The Boxcar Suite to finally release album created pre-COVID



When guitarist Tony Moore moved to Ireland with his wife and kids in late 2019, his bandmates in the Boxcar Suite knew they’d be making some changes moving forward. However, Tim Pritchard (vocals, guitar), Phil Caviness (bass, vocals) and Trevor Bell (drums) had no idea what 2020 had in store.

The power-pop infused Americana act finished tracking a new album before Moore’s departure, but the release has been in a pandemic-related limbo since the middle of last year. There were a few digital singles, one in December and another in January, but the long wait is finally coming to an end.

Pre-orders are open now for “Every Side of the Abyss” (Magnaphone Records). The highly anticipated full-length follow-up to this writer’s pick for best local album of 2018, “Further In and Farther Out,” will be released on March 5.

Pritchard is not only the singer and primary songwriter, he also engineers and produces the band’s material. He recently jumped on the phone to answer some questions about “Every Side of the Abyss.”

Q: I know it’s going to be hard to replace Tony, but are you guys looking?

A: Right now, I don’t want to put the work into trying to get somebody to play with us. If the right person steps up, that might be an option, but for now, we’re playing as a three-piece and it’s going pretty well. The first thing we did as a power trio was at Art Jipson’s radio anniversary weekend. That was the trial and we knew if we could pull that show off as a three-piece, then it will work well and it did. We played one more show at Yellow Cab and then COVID hit.

Q: Did you play any outdoor shows over the summer?

A: We agreed to do one of those outdoor stage things at Yellow Cab. That was cool. I don’t know how many of those we’d want to play but it was good for Yellow Cab. I thought acoustic music worked pretty well that way. I’ve got the Revelry, a mostly acoustic side project that’s folk, country, bluegrass, rock and we played outside last summer too. I enjoyed that more. Having a rock band up there is a little weird because everyone is sitting in their own seats and separated.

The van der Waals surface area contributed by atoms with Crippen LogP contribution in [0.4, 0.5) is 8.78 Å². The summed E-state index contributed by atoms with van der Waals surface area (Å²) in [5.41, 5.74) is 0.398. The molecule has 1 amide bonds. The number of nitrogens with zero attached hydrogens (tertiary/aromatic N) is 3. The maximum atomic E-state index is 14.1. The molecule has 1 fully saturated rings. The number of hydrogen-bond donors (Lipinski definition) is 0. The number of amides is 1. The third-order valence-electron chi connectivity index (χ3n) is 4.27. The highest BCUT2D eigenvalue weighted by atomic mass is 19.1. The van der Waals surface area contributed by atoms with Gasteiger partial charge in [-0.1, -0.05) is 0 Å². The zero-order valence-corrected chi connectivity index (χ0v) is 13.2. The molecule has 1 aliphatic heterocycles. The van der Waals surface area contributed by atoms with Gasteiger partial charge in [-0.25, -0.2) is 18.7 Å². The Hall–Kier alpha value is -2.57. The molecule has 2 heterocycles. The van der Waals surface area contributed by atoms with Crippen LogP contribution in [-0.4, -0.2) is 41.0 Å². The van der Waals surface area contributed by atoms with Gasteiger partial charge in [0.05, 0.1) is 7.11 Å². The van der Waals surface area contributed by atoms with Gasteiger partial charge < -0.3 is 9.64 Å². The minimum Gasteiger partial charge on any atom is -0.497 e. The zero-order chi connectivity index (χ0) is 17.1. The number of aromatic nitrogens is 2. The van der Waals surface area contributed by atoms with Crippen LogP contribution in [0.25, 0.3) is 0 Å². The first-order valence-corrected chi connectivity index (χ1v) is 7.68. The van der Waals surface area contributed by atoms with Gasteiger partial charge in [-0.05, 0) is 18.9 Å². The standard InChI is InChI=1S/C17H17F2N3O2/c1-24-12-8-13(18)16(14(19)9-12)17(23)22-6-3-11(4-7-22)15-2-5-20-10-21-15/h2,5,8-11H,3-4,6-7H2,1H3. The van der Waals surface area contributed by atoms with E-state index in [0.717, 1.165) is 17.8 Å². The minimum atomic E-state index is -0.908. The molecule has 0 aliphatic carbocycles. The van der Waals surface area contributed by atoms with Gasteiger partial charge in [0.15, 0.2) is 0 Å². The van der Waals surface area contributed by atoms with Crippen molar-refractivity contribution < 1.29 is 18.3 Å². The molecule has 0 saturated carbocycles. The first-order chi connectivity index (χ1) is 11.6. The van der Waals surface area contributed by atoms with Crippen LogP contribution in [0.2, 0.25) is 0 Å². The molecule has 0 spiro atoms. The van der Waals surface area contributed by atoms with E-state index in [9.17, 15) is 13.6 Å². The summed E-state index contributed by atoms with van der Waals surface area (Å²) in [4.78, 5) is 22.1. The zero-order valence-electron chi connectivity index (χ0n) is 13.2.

Q: How does it feel to know the record is finally coming out?

A: We’re ready to get it in the hands of anybody who wants to listen to it. It represents the evolution of the Boxcar Suite into its current form and nicely bookends the era of music we made as the original lineup with Tony. I feel like it captures the sound we’ve been pursuing for years, at least to the fullest extent I could.

Q: The record has been finished for a while. Why did you decide to hold the release until now?

A: A lot of good music came out in 2020. This year should be really good too because an equal number of people decided to hold onto records until they could tour or at least do a big release show. My motivation wasn’t really that, but it took the urgency away that a lot of local bands feel to book the release show and do that whole cycle for the album. This let us take a step back and say, ‘Maybe it would be better to wait and try to get some album promo out ahead of time.’ My initial trajectory was to try to have the album out last summer and play a bunch of shows but there was no rush at all to do that during COVID.

Q: The record is coming out but you still can’t play shows. What’s the plan for promoting it in this world?

A: We’re experimenting with that. The reality is more and more people promote records by sharing them on the Internet, for better or worse. There’s the whole vinyl listenership base and a narrow margin of people still want it on CD or whatever physical format they can play but the reality is the bulk of the market is people who stream music. In that sense, other than people that come out to live shows, that’s still the same ballgame. We’ve been focused on trying to work through Magnaphone to get the record out and get it some attention with music reviewers, blogs and places that people might be looking for music. That’s the positive aspect of the Internet. A lot of bands just rely on a local following and having a big album release show. Bands really need to focus on sharing the music outside of Dayton and getting it heard.

Q: How are you promoting this different than past albums?

A: We’re taking the approach of releasing several singles before the full-length comes out on March 5. We released a track called ‘Lit Hunk’ back in December. We released a track called ‘Post Up’ in January. We’ve got a video up for that now and those songs are up on all the streaming platforms. There will be another single, ‘Turndt Awn,’ out on Feb. 12. We’re promoting the album pre-order and anybody that supports that gets a bonus track and instant downloads of all the singles we’ve put out.

Q: Once an album drops, the shelf life is very short. Are the advance singles a way to extend the promotional window?

A: Yeah, releasing singles first seems to be the way to do it now. A lot of people that came of age in the ’90s or 2000s, when albums were really the primary way of consuming music, are stuck in their old ways. Of course, the Internet music age has changed all of that substantially. At this point, you’re right, the shelf life is like the week it’s released. We kind of took a step back and are promoting one track at a time, the way most people consume music through streaming services. Then we can still do the full album release thing for people that want it.

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